Do not worry that the colours look too bright at this stage as they will be toned down by the following two stages.
This involves a dirty wash of highly thinned dirt colour for which I use a mixture of Phoenix Precision Paints P982 Weathering (sooty deposits) and other colours such as dirty black and leather. I also use dirty thinners from my brush washing jar (but this depends on what main colours I have used recently, although it usually ends up a dirty grey colour once it’s all mixed up).
Apply using a large soft brush from the top down to create streaks on tank sides etc. I also dab off excess with a chisel pointed shaped piece of foam and cotton buds which results in the wash colour remain in the corners or raised edges and crevices etc. A stipple effect is also used on the boiler tops to create the effect of soot deposits etc from the chimney.
This can be done to varying degrees depending on the level of weathering you require.
All locos are sprayed from the bottom upwards with a brownish grey track colour. The basis for the colour I use is an old Humbrol track colour HS215 that I stocked up on many years ago. I also mix it with Phoenix Precision Paints P977 track colour and some Railmatch 406 sleeper grime. This combination is quite heavily thinned and I keep the mixed pot between weathering sessions and just add to it each time.
When spraying over the wheels and motion I apply a small drop of oil to the motion and connecting rod joints etc prior to spraying this ensures that the paint does not seize up any joints. Firstly I give a very light coat then rotate the wheels before a second light coat is added, this ensures no area of the wheels and motion etc is missed by the spray being blocked by the connecting rods etc.
The front and rear of the locos are also lightly sprayed and I also make sure that front faces of items like the cylinders and tank fronts are also included.
Tips and terms.
Dry brushing, this is where the brush has the majority of the paint wiped off before applying it to the model. It is particularly useful for highlighting raised areas etc. Lightly dip the brush to pick up a small amount of paint, wipe any excess on a tissue until there is very little paint left on the brush (hence the name ‘drybrush’). To apply to the model, lightly brush over the model so the paint catches on the raised detail, or dab into corners etc. A soft flat brush is best for this job (although I should warn you it will soon deteriorate the brush!)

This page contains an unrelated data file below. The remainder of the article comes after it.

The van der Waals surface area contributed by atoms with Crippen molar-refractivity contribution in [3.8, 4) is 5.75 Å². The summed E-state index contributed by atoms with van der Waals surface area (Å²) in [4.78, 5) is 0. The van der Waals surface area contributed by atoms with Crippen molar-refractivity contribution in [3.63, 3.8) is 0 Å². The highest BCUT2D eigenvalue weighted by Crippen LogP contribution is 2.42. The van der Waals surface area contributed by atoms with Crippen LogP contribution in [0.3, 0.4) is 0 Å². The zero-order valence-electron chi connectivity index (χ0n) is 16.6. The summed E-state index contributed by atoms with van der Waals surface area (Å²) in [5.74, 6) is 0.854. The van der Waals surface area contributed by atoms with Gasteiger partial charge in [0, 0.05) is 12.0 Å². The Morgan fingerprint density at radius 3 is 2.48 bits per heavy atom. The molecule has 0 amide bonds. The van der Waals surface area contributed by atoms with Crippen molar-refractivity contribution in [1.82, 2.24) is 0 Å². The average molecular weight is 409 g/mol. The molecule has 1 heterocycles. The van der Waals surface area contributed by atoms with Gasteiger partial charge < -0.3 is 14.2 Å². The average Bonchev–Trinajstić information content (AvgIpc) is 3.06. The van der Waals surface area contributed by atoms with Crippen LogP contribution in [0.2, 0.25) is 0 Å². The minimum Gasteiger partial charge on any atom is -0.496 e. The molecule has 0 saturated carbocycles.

Thinned wash, a “wash” is basically a mixture of highly thinned paint, the mixture I used with enamels is usually about 80/20 thinner to paint, but this varies depending on the result required. A large soft brush is best used. Excess wash can be dabbed off using a sponge or cotton bud.
Airbrushing, the cheaper airbrushes and spray guns work with a single action mechanism where the depression of a single “trigger” and are more than suitable for this weathering technique especially where the bounce spray method (see below) is used.
Double action airbrushes separate the function for air and paint flow so that the user can control the volume of airflow and the concentration of paint. This allows for greater control and a wider variety of effects especially when spraying directly on to the model itself but I have not found it necessary for this process.
Bouncing spray, this technique is simply bouncing the spray off a scrap piece of wood or card placed directly in front of the model and gives a lighter mist effect than spraying directly on the model directly. This method would also allow the use of a suitable colour aerosol spray can rather than an airbrush to achieve a similar effect where you can not easily control the density of the paint leaving the spray can.
Weathering powders, these are a usually finely ground powder, or coloured chalks or now also pencils intended for brushing onto models to give a weathered and used effect rather than dry brushing or even using an airbrush. There are powders sold especially for modelling, however you can also go to an Art shop and get a selection of coloured chalks. Using a craft blade a little heap of powder can be quickly scraped off and used. Don’t go for the oil-based types as they aren’t chalk, and won’t make powder. Use a flat head paintbrush and gently brush on the powder following the way dust would settle on the real vehicle. Dust thrown up by tracks would be upward from the tracks and angled towards the rear of the vehicle. Settled dust on the top of the footplate, for example, would be slight but plenty in and around the corners and crevices. The advantage with powders is that you can remove the effect if too heavy with more brushing with a clean brush. Some powder types will require some form of ‘fixing’ after application with a suitable varnish in order to withstand handling.
Acrylics, some acrylics dry too fast to be of any use for dry brushing. You’ll end up with an unusable stiff brush. It is possible to obtain Acrylic Retarder to add to your dry brush colour mix; this will slow the drying time down enough to allow for dry brushing. Alternatively I have successfully used artist’s tube oil paints instead as these dry much slower.